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(glad-ee-oh-lee) (plural – Gladioli; singular – Gladiolus)
Symbolizes strength of character, faithfulness and honor, also signifies remembrance.
Birth Month: August
Gladiolus (from Latin, the diminutive of gladius, a sword) is a genus of flowering plants in the iris family (Iridaceae), close “relatives” include montbretia (Crocosmia), Crocus, and Freesia. Common names include “glads” and “sword lilies”, which refers to its leaves which are long, thin and pointed.
The first of the 250-300 existing gladiolus species originated in South Africa and the Mediterranean region. The flower was later brought to Europe, where it was hybridized to create today’s many Gladiolus cultivars, bearing almost every color except true blue.
The impressive flower spikes of gladioli come in a wide array of beautiful colors. Long, thick stems display individual blossoms which range from 2″ to 5″ in diameter. Large and small, traditional and miniature.
- Traditional large flowered Gladioli normally will feature 10-16 alternate facing funnel shaped blooms and buds mostly on one side of their 3′ – 4′ stems
- Miniature Gladioli feature stem lengths of less than 2′ and often have ruffly petal edges and blotched colouration.
Gladioli come in a very wide range of colours. Colours available include (just to name a few):
Apricot, Burgandy, Coral, Cream, Green ( yes, even green), Lavender, Orange, Pink, Purple, Red, Salmon, White, and Yellow. To top it off bi-colour varieties are also available.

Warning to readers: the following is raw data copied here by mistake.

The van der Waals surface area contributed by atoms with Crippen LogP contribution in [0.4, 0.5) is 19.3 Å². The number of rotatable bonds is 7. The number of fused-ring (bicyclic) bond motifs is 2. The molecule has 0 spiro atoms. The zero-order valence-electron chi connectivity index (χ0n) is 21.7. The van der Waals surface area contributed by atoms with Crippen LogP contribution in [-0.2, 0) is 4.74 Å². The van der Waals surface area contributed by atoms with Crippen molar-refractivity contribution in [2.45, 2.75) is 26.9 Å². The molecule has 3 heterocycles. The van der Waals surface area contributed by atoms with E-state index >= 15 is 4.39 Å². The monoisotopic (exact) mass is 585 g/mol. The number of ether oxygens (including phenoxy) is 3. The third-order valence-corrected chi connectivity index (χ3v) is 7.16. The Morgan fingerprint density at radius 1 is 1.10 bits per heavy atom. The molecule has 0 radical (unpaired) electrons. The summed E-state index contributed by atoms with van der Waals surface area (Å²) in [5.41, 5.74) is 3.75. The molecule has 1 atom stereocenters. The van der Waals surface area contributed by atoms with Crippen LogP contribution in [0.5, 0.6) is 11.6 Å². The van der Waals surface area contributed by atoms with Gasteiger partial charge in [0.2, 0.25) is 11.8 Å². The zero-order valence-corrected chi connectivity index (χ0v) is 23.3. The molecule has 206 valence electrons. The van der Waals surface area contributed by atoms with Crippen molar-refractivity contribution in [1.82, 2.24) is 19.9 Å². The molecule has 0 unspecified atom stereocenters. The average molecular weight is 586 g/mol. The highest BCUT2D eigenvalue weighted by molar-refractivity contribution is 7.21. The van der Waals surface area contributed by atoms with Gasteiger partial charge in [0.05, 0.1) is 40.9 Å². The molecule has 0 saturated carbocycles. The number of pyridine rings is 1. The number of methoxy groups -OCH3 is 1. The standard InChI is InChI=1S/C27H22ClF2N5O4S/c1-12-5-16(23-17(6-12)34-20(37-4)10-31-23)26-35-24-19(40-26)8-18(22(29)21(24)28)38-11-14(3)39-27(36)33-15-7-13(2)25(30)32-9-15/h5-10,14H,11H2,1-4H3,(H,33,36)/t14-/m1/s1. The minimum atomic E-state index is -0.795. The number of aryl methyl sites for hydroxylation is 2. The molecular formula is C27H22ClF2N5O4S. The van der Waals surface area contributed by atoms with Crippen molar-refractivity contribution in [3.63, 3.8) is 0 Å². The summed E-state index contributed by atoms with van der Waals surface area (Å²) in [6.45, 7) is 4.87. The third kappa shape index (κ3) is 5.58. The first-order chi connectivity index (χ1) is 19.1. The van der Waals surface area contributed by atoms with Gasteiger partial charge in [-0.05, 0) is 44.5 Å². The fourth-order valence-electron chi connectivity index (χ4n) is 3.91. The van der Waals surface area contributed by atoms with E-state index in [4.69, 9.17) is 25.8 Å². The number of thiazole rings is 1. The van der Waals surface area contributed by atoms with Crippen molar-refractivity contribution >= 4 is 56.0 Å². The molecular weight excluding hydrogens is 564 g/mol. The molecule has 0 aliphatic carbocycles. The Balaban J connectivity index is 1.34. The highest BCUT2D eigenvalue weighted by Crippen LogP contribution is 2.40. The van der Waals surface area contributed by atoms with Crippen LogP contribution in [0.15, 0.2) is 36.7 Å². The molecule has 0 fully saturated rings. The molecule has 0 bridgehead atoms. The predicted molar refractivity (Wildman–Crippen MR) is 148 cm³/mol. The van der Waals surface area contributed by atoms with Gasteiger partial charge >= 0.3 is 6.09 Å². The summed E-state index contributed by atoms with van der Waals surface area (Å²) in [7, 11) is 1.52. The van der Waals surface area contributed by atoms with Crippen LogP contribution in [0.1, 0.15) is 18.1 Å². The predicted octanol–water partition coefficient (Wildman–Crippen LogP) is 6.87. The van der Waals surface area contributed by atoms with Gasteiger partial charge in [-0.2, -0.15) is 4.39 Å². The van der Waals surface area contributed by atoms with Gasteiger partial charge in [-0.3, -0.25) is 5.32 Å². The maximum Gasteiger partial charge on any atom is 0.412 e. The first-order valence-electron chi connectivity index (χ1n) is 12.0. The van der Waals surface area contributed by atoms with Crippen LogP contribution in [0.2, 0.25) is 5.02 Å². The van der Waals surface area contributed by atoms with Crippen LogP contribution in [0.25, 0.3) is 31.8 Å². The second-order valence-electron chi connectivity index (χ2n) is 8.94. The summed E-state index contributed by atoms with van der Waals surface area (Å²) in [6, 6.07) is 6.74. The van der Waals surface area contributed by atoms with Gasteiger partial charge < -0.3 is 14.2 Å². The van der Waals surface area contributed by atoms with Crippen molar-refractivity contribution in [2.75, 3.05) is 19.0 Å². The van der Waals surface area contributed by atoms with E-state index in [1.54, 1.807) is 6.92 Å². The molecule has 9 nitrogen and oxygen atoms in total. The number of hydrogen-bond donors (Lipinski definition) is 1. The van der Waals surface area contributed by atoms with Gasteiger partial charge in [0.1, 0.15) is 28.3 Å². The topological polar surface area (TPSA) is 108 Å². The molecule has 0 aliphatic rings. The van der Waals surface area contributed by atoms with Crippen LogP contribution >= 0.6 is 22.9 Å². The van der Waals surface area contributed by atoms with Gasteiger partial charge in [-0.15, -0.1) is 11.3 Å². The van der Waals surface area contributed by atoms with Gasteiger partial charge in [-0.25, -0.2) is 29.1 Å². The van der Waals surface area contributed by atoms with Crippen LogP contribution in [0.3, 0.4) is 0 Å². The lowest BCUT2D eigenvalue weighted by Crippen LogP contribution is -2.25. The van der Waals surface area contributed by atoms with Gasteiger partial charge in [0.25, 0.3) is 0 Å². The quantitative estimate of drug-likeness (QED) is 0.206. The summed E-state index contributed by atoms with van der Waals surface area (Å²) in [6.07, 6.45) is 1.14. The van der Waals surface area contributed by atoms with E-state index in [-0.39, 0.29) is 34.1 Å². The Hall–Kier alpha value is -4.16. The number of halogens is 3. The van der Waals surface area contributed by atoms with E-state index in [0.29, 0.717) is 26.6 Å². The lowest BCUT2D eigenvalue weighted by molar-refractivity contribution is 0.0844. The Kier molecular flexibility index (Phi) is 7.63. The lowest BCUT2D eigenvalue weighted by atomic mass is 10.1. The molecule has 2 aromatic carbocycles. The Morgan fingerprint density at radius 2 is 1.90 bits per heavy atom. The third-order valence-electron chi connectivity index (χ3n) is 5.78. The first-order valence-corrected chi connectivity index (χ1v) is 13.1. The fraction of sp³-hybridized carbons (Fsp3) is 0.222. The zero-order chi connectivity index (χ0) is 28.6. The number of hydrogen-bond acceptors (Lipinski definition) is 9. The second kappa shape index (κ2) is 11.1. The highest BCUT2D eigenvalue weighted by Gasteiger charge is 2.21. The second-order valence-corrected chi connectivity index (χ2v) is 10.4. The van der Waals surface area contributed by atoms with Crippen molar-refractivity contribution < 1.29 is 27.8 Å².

Gladioli available year round generally from growers in the US & Holland and shipped around the world. A growers production will depend greatly on their location with some growers production running May through December, while other growers producing from November through May. In Canada we typically see field grown gladioli showing up in retail stores each year in August.
Care & Handling:
- Remove any leaves that will be immersed in water.
- Cut the bottom 1/2 inch off each stem at an angle using a sharp knife. (Donot use scissors as they can crush flower stems and prevent proper hydration, thus shortening the life of the flower.)
- Make sure to use a clean vase.
- Mix one liter of lukewarm water with the package of Grower Direct Fresh Cut Flower Food (provided with your flowers)
- Be sure to measure carefully when adding food into the water as the proper quantities both feed the flower and inhibit bacteria growth.
- Do not place flowers near heat (ie. Refrigerator or television), extreme cold, drafts, smoke fumes or in direct sunlight.
- Water quality makes a big difference. Do not use softened water as it may reduce the life of the flowers. Use regular drinking water and if the water becomes cloudy, change it, add additional flower food and re-cut the flowers.
- Alstroemeria is ethylene sensitive. Keep away from all external sources of ethylene, such as fruit, carbon monoxide and decaying plant material.
- Vibrant colors provide contrast in designs.
- Mix with other spring flowers in arrangements or in hand-tied bouquets for a fresh, crisp, spring look.
- Glads are especially striking when arranged in a tall glass vase.
- Use as a “line” flower in arrangements.
- Traditionally used in funeral arrangements.